Energy Gels, an instant benefit?
It’s ironic that something so like jelly is designed to stop your legs from turning into just that when your energy levels drop. Yet wobbly legs are precisely what Chris Froome had when he found himself out of gas on Stage 18 of the 2013 Tour de France – and it cost him.
With 4km to go on the second ascent of Alpe d’Huez, Froome’s blood sugar levels had dropped so low he could barely stay on the bike.
Then teammate Richie Porte collected an energy gel for him from the team car and the Brit made it to the end of the stage, but incurred a 20-second time penalty because taking provisions from the team car is banned in the final 20km of a stage.
In the end, of course, it didn’t matter. Froome survived and won the Tour. But things could have panned out differently without that magic sachet.
So what precisely is an energy gel, besides being something that sticks to the wall if you throw it hard enough?
Greg Whyte the professor of applied sport and exercise science at Liverpool John Moores University says “Fundamentally it’s carbohydrate in a small pack, there are 100-150 calories in a mouthful that rapidly increase energy availability, raise blood sugar levels and help stop muscle damage and fatigue.” In essence, they contain a mix of carbs, with the most common ingredients being glucose and maltodextrin. Many gels also have fructose, which is absorbed via different routes in the gut so don’t compete [with the other carbs], meaning you can absorb more. Some will also have palatinose, a more complex carb that gives sustained energy. And others have brown rice syrup or apple juice – again basically just glucose, or glucose and fructose.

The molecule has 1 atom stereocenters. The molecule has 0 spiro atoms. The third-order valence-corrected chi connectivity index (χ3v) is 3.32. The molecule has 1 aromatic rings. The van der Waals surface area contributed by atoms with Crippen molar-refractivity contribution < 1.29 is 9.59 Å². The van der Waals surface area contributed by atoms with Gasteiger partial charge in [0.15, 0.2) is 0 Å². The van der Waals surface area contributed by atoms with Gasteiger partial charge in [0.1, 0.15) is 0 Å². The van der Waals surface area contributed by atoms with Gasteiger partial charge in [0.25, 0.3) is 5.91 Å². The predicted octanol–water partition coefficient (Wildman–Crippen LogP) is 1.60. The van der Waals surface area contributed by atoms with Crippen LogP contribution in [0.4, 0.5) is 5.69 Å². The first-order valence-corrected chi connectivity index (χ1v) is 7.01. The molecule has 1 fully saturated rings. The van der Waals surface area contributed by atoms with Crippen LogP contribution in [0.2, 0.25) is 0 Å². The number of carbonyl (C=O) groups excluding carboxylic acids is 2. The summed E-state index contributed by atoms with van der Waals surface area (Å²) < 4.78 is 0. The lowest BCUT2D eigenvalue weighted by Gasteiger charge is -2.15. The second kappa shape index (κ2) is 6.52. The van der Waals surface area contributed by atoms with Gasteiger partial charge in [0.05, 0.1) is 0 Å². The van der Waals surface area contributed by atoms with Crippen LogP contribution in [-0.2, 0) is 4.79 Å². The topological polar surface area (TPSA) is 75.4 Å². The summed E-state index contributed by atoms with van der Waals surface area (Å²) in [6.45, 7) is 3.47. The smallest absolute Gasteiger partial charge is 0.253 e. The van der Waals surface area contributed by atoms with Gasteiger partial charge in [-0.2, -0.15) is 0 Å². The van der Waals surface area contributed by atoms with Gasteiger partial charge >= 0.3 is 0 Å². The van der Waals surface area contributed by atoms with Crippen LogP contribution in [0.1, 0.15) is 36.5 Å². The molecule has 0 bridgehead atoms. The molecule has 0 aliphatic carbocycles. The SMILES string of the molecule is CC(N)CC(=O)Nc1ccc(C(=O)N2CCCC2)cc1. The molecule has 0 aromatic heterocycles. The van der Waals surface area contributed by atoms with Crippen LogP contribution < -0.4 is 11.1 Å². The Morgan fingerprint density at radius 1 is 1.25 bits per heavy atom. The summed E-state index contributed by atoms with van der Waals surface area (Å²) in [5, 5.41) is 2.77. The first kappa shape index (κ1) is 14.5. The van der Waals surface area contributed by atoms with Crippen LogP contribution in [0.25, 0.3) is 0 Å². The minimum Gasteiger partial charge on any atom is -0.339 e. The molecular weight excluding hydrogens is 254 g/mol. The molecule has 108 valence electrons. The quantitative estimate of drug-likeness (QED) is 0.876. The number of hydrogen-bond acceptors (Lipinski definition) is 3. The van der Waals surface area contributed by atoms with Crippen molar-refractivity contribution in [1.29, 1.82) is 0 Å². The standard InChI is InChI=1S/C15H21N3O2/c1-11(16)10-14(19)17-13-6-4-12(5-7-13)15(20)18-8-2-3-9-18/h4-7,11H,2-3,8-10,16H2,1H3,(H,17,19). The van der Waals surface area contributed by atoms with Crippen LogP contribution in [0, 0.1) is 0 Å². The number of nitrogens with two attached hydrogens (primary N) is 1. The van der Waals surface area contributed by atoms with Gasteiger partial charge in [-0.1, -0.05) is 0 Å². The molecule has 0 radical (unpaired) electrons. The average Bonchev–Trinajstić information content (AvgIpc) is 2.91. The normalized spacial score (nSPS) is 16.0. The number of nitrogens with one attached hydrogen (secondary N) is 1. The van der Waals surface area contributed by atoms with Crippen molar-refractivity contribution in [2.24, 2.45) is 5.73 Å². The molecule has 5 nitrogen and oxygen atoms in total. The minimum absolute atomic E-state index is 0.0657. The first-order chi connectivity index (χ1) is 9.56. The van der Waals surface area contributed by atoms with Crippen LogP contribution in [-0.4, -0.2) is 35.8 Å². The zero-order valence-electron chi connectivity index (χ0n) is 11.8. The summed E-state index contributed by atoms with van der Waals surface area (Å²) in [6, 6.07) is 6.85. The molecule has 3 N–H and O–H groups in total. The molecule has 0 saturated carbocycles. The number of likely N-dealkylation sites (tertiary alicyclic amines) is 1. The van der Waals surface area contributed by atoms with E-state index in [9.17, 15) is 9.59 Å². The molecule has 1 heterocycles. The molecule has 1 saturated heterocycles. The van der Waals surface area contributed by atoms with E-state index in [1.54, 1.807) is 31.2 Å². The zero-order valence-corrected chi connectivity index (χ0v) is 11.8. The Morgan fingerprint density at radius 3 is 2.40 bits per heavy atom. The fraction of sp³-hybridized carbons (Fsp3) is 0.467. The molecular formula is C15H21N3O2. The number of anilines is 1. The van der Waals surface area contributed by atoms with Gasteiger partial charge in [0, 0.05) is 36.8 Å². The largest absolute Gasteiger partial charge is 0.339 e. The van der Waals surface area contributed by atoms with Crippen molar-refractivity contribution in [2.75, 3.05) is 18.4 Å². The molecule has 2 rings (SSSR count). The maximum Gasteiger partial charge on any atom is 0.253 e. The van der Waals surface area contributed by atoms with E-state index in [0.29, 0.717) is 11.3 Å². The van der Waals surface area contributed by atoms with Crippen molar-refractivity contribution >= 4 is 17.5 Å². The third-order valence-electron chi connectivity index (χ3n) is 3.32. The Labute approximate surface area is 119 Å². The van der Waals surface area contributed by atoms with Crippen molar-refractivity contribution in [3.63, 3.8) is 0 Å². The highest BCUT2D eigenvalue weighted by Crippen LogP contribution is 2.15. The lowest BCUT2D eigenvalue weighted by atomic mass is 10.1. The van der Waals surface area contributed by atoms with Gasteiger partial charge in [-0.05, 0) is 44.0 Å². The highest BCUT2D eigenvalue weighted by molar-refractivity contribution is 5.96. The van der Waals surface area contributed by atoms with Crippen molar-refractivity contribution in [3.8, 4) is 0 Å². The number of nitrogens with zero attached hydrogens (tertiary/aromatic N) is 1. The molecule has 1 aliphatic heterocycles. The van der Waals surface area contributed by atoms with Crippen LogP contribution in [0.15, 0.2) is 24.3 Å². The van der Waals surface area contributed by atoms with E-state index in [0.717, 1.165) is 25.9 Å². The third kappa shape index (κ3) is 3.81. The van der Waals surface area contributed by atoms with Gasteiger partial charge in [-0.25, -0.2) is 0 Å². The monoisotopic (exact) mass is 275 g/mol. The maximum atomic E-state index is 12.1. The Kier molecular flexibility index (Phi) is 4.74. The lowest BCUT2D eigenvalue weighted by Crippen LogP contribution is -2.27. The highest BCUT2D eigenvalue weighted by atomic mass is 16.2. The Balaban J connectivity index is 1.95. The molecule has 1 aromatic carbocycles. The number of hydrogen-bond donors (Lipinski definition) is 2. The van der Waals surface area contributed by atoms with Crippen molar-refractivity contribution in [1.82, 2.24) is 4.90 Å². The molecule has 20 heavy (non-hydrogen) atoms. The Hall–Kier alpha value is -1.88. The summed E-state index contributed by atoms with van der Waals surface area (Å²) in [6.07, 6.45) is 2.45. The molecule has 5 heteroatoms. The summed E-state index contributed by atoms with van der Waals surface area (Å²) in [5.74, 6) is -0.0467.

Some things you won’t find in gels are fat, fibre and, in most cases, protein, because these all take longer for the stomach to absorb – not much use when your legs feel like an octopus’s and you need energy now. But gels do have additives as well as the carbs. Most contain electrolytes, which replace salt in the blood [that’s lost during sweating], they also make the gel more balanced to avoid gastric problems. Many also contain caffeine, a stimulant that can ward off fatigue and increase alertness. It’s not usually enough to give you a caffeine boost on its own, but it does speed up the process of absorption.
If that all sounds very long-winded you’ll be pleased to know that the process happens within minutes. Just how quickly you feel the benefit and how long the effect lasts depends both on your physiological make-up and the intensity of your effort, but you should feel the effects within five minutes.
You can’t be precise because everyone is different but 20-30g of carbs will sustain a 70kg athlete at race pace for 20-30 minutes.